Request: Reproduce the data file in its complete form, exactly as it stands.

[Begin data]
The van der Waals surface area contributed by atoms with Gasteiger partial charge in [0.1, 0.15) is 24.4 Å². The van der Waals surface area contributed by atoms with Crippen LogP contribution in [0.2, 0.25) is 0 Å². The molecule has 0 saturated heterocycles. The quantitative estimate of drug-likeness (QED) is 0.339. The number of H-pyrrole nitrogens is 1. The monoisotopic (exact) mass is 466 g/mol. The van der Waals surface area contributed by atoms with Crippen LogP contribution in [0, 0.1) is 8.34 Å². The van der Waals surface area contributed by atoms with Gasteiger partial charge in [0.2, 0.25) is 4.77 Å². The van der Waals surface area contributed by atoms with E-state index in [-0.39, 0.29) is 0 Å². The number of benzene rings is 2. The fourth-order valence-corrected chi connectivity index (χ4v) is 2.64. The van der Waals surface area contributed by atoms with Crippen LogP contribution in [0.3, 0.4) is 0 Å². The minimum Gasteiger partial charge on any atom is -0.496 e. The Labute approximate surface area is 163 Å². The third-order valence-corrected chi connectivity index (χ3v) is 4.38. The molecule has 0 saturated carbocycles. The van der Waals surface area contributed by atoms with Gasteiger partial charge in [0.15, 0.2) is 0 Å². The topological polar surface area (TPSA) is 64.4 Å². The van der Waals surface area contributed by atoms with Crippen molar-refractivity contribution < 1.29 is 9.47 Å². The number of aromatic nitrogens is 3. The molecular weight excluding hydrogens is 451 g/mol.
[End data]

The van der Waals surface area contributed by atoms with Gasteiger partial charge in [0.1, 0.15) is 24.4 Å². The van der Waals surface area contributed by atoms with Crippen LogP contribution in [0.2, 0.25) is 0 Å². The molecule has 0 saturated heterocycles. The quantitative estimate of drug-likeness (QED) is 0.339. The number of H-pyrrole nitrogens is 1. The monoisotopic (exact) mass is 466 g/mol. The van der Waals surface area contributed by atoms with Crippen LogP contribution in [0, 0.1) is 8.34 Å². The van der Waals surface area contributed by atoms with Gasteiger partial charge in [0.2, 0.25) is 4.77 Å². The van der Waals surface area contributed by atoms with E-state index in [-0.39, 0.29) is 0 Å². The number of benzene rings is 2. The fourth-order valence-corrected chi connectivity index (χ4v) is 2.64. The van der Waals surface area contributed by atoms with Crippen LogP contribution in [0.3, 0.4) is 0 Å². The minimum Gasteiger partial charge on any atom is -0.496 e. The Labute approximate surface area is 163 Å². The third-order valence-corrected chi connectivity index (χ3v) is 4.38. The molecule has 0 saturated carbocycles. The van der Waals surface area contributed by atoms with Gasteiger partial charge in [0.15, 0.2) is 0 Å². The topological polar surface area (TPSA) is 64.4 Å². The van der Waals surface area contributed by atoms with Crippen molar-refractivity contribution < 1.29 is 9.47 Å². The number of aromatic nitrogens is 3. The molecular weight excluding hydrogens is 451 g/mol.